And now it seems like we’re coming fourth. How we managed to do so in what seemed to be a two-horse race, I don’t know. Next season will perhaps be Arsene’s last chance to deliver, despite all he’s done in the past. And you could forgive me for being pessimistic, but to be honest, I’m just as optimistic as ever. Come on Arsenal.
There’s plenty more where that came from, and if you’d like to see/hear more from Sam, you can find him at @15yearoldgooner on Twitter, or if 140 Carraghers (characters) aren’t enough for you (which we can well understand), get your head round the longer form of the game, at: http://15yearoldgooner.blogspot.com/
Who can tell me what happened on the 16th of May, 2010, almost exactly a year ago? TheMakéléléRole can, because it was there. If some of you need your memories jogged, Lampard chanted ‘Didier Drogba, lalalala’, Ancelotti sang ‘Volare, wooaaahh! Cantare, wooaaahh’ John Terry croaked out a rendition of ‘We’re makin’ ‘istory’, and thousands of Chelsea fans roared along with them, throwing celery and decibels in equal measure at the open-topped bus which was carrying the Premier League and FA Cup trophies. TheMakéléléRole had spent the day before at Wembley watching Chelsea win the FA Cup and the weekend before watching them demolish Wigan at Stamford Bridge to win the Premier League. The man in charge was hailed as a genius, having guided Chelsea to a famous and unprecedented Double.
That man was, of course, Carlo Ancelotti. Yet, one year on, many Chelsea fans are now harrumphing and murmuring their way towards an ‘unacceptable’ second place in the League Formerly Known as the Best League in the World™. How can they be so inclined to forget something that happened less than a year ago? Have they forgotten the first 4 seasons in the Premier League when Chelsea were in the dreaded bottom half? What about the seasons in the 80s when Chelsea weren’t even dining at English football’s top table? What TheMakéléléRole is trying to get at is that if there is one thing out of the innumerable ‘gear-grinders’ that currently plague top-flight football, there is one that grinds not only TMR’s gears but also its brakes, pistons and axels. That is fickle, spoilt fans.
The main point of the article (which will not have been obvious from TMR’s indecipherable ranting so far) is that patience is a commodity that must be thought of on the same level as money in terms of importance. The easy examples of patience paying off are those of Sir Alex Ferguson at Manchester United, who took 6 seasons to win his first league title and can now count 12 (presuming United don’t go all Devon Loch on our ass), as well as FA Cups, League Cups, and Champions League trophies. Arsene Wenger, despite recent form, has been successful as Arsenal manager (and if you don’t agree with TMR, kindly leave the premises before you are escorted off by our bodyguard, Geremi). Even if we take out the money, have a look at David Moyes and what he has done at Everton when backed by his chairman and fans.
However, more importantly, let’s go back to Carlo Ancelotti. TMR really enjoys the saying ‘Be careful what you wish for’, and it is rarely as apt as it is now for Chelsea fans. If Ancelotti is sacked, Chelsea will be back at Square One, just like 2 years ago when he took over. TheMakéléléRole wonders whether, realistically, Chelsea could hire a manager this summer who would win the Double straight away, in their first season at the club? Villas-Boas , the Porto manager, seems an attractive choice.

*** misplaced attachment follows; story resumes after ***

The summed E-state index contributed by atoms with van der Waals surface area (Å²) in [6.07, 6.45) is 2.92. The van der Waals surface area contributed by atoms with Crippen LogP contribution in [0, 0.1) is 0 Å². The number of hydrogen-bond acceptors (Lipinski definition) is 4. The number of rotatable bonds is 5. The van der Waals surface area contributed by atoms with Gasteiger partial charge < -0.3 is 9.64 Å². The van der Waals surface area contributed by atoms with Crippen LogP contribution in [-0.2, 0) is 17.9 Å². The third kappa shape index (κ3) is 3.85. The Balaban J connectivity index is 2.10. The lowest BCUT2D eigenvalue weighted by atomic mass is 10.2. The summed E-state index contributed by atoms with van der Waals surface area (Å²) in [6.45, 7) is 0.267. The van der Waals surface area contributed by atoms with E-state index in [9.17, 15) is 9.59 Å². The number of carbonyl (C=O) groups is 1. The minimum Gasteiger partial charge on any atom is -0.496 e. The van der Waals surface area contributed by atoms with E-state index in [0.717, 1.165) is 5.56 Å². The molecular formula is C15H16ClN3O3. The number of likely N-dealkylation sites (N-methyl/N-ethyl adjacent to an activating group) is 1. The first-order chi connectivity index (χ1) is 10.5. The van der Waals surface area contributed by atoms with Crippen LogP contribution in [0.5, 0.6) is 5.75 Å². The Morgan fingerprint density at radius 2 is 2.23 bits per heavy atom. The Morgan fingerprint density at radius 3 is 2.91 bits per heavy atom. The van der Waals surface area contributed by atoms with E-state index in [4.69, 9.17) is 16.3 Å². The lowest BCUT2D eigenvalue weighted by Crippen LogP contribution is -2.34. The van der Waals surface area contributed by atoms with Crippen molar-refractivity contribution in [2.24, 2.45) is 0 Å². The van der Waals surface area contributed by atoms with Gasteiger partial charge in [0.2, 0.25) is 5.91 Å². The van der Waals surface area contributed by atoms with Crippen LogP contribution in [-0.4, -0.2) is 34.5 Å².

Hey guys, remember that time when we hired that young Portuguese manager who came in, wowed us all, and won Chelsea their first League title for 50 years, the FA Cup and the League Cup twice? Well 4 months after winning the FA Cup trophy, with captain John Terry and Frank Lampard draped all over him like the cheap hookers, he walked away from the club (albeit with one of ‘Oh sorry, did I just barge into you by mistake?’ shoves from Roman) after three games where Chelsea failed to win. Laughable.
Finally, TheMakéléléRole wants to mention another issue – Fernando Torres. Oh, Fernando. How to solve a problem like Fernando? Frankly, our first thought is to give him one of our speacial and famous bear-hugs. But we’re glad you asked, because TMR has ideas. Call us crazed, but we’d like to give him a little more time until we call him a flop, a failure, a waste of money. And here is why: bear in mind, if you will, the general theory that players who play long seasons for their clubs, pick up knocks, and then proceed to play in major international tournaments, tend to be exhausted at the start of the season. Then bear in mind, if you can stand the thought of cutting the man some slack, the fact that in 2008, Fernando Torres (after scoring 24 league goals in his debut season at Liverpool) went to Euro 2008 and came back victorious. In 2008/2009 he tore his hamstring, Sellotaped it back together, then the Sellotape ripped a little bit and then he picked up an ankle injury for good measure. Torres then proceeded to go to South Africa for the Confederations Cup. Back at Liverpool, injuries plagued him further, not helped by The Waiter depending on him so badly that he was often rushed back from injury, a sure-fire way of exacerbating the problem. Of course, that summer he was back in South Africa becoming a World Champion, before getting straight back into the thick of it this season with more injuries and the occasional goal. We could also go on to mention that Fernando has been playing under the most immense pressure since the age of 17, when he was thrown in at the deep end at Athletico Madrid.